"Minor non-compliances" were found on both occasions, but Transport Canada has declined to specify what issues were found.
CP also declined to clarify what the "minor non-compliances" were, citing the TSB's ongoing investigation of the Feb. 6 crash.
In a preliminary update issued Friday, the TSB said it found no signs of mechanical problems on the Feb. 6 train that could account for the crash.
"The train was handled in accordance with regulatory and company requirements," it added.
The topic of track conditions was not broached at all in the TSB's update.
The TSB confirmed the Feb. 6 CP train — which was carrying diluted bitumen that burst into flames after the crash and continued to burn for a day and a half along Saskatchewan Highway 16 — was using newly-built TC-117 tank cars.
The TSB said there was "significant industry interest" in documenting the performance of the TC-117 cars.
Campbell said this makes sense, given Transport Canada's 2016 endorsement of the TC-117 cars as being safer than those involved in the Lac-Mégantic disaster.
"They've got the state of the art train car and….you know, these cars [are still] piling up on top of each other, puncturing," Campbell said. "They may start to think they better look at ways in which they can transport this stuff in a less volatile form."
Dan Tsubouchi, the chief market strategist for SAF Group, a Calgary-based private equity and credit investment firm with an interest in the energy industry, said TC-117s are "the top of the line tank cars."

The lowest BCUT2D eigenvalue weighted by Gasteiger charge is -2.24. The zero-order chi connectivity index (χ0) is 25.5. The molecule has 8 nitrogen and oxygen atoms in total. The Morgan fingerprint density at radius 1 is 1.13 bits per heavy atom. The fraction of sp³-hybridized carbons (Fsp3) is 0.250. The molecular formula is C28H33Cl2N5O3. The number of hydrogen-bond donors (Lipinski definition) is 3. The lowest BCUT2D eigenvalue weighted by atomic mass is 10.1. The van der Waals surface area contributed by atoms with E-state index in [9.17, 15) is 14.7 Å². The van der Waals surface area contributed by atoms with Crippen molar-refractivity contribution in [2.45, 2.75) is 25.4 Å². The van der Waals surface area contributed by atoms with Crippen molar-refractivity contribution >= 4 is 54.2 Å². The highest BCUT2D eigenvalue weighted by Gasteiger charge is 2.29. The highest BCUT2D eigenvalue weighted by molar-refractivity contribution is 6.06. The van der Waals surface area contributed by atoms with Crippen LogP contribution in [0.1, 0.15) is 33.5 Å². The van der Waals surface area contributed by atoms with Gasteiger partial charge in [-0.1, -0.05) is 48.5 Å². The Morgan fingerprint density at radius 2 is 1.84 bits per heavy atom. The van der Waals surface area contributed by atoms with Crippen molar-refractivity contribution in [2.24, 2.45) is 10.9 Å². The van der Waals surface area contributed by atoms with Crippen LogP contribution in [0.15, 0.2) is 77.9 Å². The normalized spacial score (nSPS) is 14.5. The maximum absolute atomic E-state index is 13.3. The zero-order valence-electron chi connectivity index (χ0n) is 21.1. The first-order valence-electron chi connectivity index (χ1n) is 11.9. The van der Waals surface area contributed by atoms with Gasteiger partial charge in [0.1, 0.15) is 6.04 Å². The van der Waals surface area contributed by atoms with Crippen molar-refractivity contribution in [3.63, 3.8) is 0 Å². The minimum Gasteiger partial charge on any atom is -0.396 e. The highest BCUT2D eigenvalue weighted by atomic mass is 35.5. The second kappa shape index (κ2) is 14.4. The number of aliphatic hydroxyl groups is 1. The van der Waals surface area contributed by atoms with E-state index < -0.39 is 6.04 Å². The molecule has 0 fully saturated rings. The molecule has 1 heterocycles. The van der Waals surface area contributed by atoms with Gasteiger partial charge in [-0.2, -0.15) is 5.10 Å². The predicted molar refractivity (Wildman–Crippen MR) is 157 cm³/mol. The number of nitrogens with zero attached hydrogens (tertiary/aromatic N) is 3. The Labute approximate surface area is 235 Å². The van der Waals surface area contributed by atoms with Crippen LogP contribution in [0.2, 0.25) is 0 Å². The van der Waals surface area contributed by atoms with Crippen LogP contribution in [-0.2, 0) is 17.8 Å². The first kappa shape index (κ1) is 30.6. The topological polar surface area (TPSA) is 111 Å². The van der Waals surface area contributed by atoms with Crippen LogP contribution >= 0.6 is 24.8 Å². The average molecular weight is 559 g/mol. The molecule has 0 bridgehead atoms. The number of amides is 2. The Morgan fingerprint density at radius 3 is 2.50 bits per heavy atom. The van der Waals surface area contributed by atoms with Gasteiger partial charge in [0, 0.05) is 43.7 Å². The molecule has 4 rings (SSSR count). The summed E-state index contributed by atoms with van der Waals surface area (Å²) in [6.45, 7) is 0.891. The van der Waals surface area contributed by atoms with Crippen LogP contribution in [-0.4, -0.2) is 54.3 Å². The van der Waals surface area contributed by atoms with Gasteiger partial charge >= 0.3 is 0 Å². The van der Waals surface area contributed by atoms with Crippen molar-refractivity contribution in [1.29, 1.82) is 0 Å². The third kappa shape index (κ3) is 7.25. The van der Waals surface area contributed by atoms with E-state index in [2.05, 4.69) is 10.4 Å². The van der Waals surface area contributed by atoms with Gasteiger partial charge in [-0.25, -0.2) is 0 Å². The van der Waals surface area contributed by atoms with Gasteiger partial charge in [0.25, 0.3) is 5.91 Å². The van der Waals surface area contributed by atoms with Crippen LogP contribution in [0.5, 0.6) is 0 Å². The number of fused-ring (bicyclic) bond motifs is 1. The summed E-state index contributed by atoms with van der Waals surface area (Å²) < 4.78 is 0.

In a note to investors Sunday, Tsubouchi wrote, "We have to believe it's not just the rail companies that are interested in the [TC-117] performance. Rather, it's all parts of the supply chain, from producers, shippers, rail companies and refineries."
Trinity Rail, the Dallas-based company that manufactured the TC-117 tanks cars involved in the Feb. 6 crash, has confirmed it is "proactively monitoring" the situation.
CP 'fully complying' with new speed limits
According to Naish, the former TSB director, Transport Canada's lower speed limits for dark territory aren't necessarily only about potentially damaged tracks.
"It also suggests that they believe tank cars are much more likely to survive derailments at [lower] speeds without a major breach," he said.
Before Garneau's slowdown order, the maximum speed limit on the Sutherland subdivision was 72 km/h.
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The Dec. 9 train was travelling at about that speed, according to the TSB, while the Feb. 6 train was travelling at a slightly slower speed — about 67 kilometres an hour.
The revised order now caps the speed on the line to 40 kilometres an hour for large trains hauling dangerous goods. The Feb. 6 train was pulling a total of 104 cars, 32 of which derailed.
Garnearu's new speeds will stay in effect until April 1.
"CP is fully complying with the amended ministerial order," said Salem Woodrow, a CP spokesperson. "As a leader in rail safety, we equally share Minister Garneau's concerns and remain committed to safe operations, as we always have been."
With files from Alicia Bridges